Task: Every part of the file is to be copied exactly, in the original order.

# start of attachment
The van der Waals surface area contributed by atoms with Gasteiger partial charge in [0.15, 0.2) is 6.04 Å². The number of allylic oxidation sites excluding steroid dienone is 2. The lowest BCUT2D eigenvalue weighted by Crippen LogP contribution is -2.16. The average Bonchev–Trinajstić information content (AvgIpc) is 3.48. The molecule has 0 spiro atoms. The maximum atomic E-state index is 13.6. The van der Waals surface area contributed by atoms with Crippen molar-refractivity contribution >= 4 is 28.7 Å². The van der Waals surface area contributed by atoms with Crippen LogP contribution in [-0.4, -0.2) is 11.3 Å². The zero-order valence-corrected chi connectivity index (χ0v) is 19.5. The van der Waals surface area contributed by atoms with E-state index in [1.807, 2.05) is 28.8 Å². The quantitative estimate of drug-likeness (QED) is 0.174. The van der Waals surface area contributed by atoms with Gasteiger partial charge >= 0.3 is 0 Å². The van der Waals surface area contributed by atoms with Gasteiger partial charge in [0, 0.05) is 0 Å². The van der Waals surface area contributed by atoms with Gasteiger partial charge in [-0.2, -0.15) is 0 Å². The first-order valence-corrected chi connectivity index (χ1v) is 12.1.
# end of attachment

The van der Waals surface area contributed by atoms with Gasteiger partial charge in [0.15, 0.2) is 6.04 Å². The number of allylic oxidation sites excluding steroid dienone is 2. The lowest BCUT2D eigenvalue weighted by Crippen LogP contribution is -2.16. The average Bonchev–Trinajstić information content (AvgIpc) is 3.48. The molecule has 0 spiro atoms. The maximum atomic E-state index is 13.6. The van der Waals surface area contributed by atoms with Crippen molar-refractivity contribution >= 4 is 28.7 Å². The van der Waals surface area contributed by atoms with Crippen LogP contribution in [-0.4, -0.2) is 11.3 Å². The zero-order valence-corrected chi connectivity index (χ0v) is 19.5. The van der Waals surface area contributed by atoms with E-state index in [1.807, 2.05) is 28.8 Å². The quantitative estimate of drug-likeness (QED) is 0.174. The van der Waals surface area contributed by atoms with Gasteiger partial charge >= 0.3 is 0 Å². The van der Waals surface area contributed by atoms with Gasteiger partial charge in [0, 0.05) is 0 Å². The van der Waals surface area contributed by atoms with Gasteiger partial charge in [-0.2, -0.15) is 0 Å². The first-order valence-corrected chi connectivity index (χ1v) is 12.1.